From grading to wading, student finds success shifting academic focus to follow passion

Contact: Erin Flynn
Adam Austin wades through a wetland.

Adam Austin wades through a wetland while conducting field research.

KALAMAZOO, Mich.—Eyeing a career as an English teacher, Adam Austin probably never imagined how much he'd rewrite his own story when he graduated high school in Allegan, Michigan, in 2008. Currently a graduate biological sciences student leading a wetland research project at WMU, he began his Bronco journey more than a decade ago planning to major in English and theatre design. A few years in, though, he began to realize donning waders and collecting tadpoles was more his midsummer night's dream than Shakespeare.

"I think like a lot of young kids, I had talked about being a marine biologist," he says. "When I was in high school, I looked into becoming a DNR officer or something like that, but then somehow that didn't translate to what I went to college for initially."

Nearly finished with his English degree, Austin chose to enlist in the Navy.

Adam Austin holds a vial containing a tadpole.

Austin and his team are careful to do as little harm as possible, collecting creatures like this tadpole to catalog and then release back into the wetland habitat.

"Western gave me the opportunity to pursue a passion," says Austin, which he was able to discover once he had "taken a step back and started to look at things from a distance—even if that distance was 2,000 miles away."

Austin was able to complete the bulk of his degree, class by class, while he was in the Navy. During that time, he also discovered his appreciation for the natural resources back home.

"I was deployed to the Middle East twice, and I looked around and all I saw was sand, sand, sand. And I visited plenty of countries in Europe and started to realize how rare it is to have abundant freshwater resources," he says. "I came back to Michigan and started looking at these natural resources and thinking about how I can conserve them, how we really recognize their value, and biological sciences and environmental studies just really seemed like the way to go."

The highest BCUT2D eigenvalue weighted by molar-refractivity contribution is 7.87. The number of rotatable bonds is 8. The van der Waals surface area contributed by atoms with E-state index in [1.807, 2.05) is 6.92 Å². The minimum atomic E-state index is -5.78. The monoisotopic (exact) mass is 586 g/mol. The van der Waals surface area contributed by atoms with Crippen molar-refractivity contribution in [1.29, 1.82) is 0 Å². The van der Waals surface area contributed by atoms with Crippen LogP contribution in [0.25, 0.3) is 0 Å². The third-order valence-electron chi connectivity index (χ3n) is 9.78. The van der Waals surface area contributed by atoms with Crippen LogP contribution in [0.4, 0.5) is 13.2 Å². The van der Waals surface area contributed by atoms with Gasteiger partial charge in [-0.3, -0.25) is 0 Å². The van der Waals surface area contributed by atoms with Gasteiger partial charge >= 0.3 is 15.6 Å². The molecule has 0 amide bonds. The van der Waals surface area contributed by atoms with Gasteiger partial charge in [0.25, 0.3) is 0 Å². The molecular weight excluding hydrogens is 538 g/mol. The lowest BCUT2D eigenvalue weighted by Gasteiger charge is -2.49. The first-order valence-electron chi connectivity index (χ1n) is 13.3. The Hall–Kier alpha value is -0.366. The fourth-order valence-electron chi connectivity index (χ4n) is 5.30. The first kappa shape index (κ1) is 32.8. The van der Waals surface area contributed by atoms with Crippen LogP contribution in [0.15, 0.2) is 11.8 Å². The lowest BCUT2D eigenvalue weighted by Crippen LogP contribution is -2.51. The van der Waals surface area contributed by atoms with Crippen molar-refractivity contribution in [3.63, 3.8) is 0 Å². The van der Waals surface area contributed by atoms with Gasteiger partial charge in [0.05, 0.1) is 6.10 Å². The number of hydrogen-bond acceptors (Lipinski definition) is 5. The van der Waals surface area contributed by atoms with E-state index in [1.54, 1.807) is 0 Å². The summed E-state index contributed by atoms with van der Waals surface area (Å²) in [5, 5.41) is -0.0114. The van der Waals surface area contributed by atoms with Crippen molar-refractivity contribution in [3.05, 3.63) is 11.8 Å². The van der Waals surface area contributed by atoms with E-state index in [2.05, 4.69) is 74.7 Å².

Austin saw his passion grow in Dr. Tiffany Schriever's lab, where he worked as an undergraduate on some of her wetland research. With G.I. Bill funds still available after finishing up his English degree and earning a second bachelor’s degree in biological sciences and environmental studies, he saw an opportunity to get more experience in the field by continuing his work at WMU. Now he’s on track for a doctorate while picking up a master's degree along the way.

A photo of Adam Austin in a vast wetland area.

"What draws me back has always been the faculty who have been incredibly supportive with everything I've been doing, who have taken a lot of interest in my research or in me as a student," he says. "That doesn't feel like it's that common. I don’t know if I would get that at other colleges or universities."

The community is stepping up to help Austin get his current research project off the ground, which involves determining whether human-made wetlands created to offset development function in the same way as their natural counterparts. It was among the first field research projects approved by the Office of Research and Innovation in the wake of the COVID-19 pandemic and will be used as a model for the restart of research across campus. With undergraduate students currently learning remotely for the summer, some fellow graduate students and Schriever herself have volunteered to help fill in for those students he'd initially planned to include.

"It was really cool to see them step up, drive all the way from the other side of the state (in some cases) just to be able to come and help support the research. Even my advisor, Tiffany Schriever, is getting her hands dirty to try to make this happen," he says.

Since the 1980s, federal law has required developers to create mitigation wetlands to offset any construction or development in a natural wetland area. Those habitats can be in remote areas and require traversing challenging terrain.

Adam Austin wades through water and brushes aside tall grass in a wetland habitat.

"It is hard work. You're out there for eight hours, sweating through your waders, trudging through mud and muck,” he says. “Last week was a 300- or 400-yard walk through brush to get to the wetland carrying 100 pounds of equipment.”

The hard work has the potential to effect real change and inform future wetland creation to restore and create habitats.

“They’ve been building these wetlands to replace natural ones that are hopefully going to support a lot of very vulnerable species into the future, even as we’re dealing with things like climate change. So, it’s really important to see whether or not we’re getting this right."

For more WMU news, arts and events, visit WMU News online.

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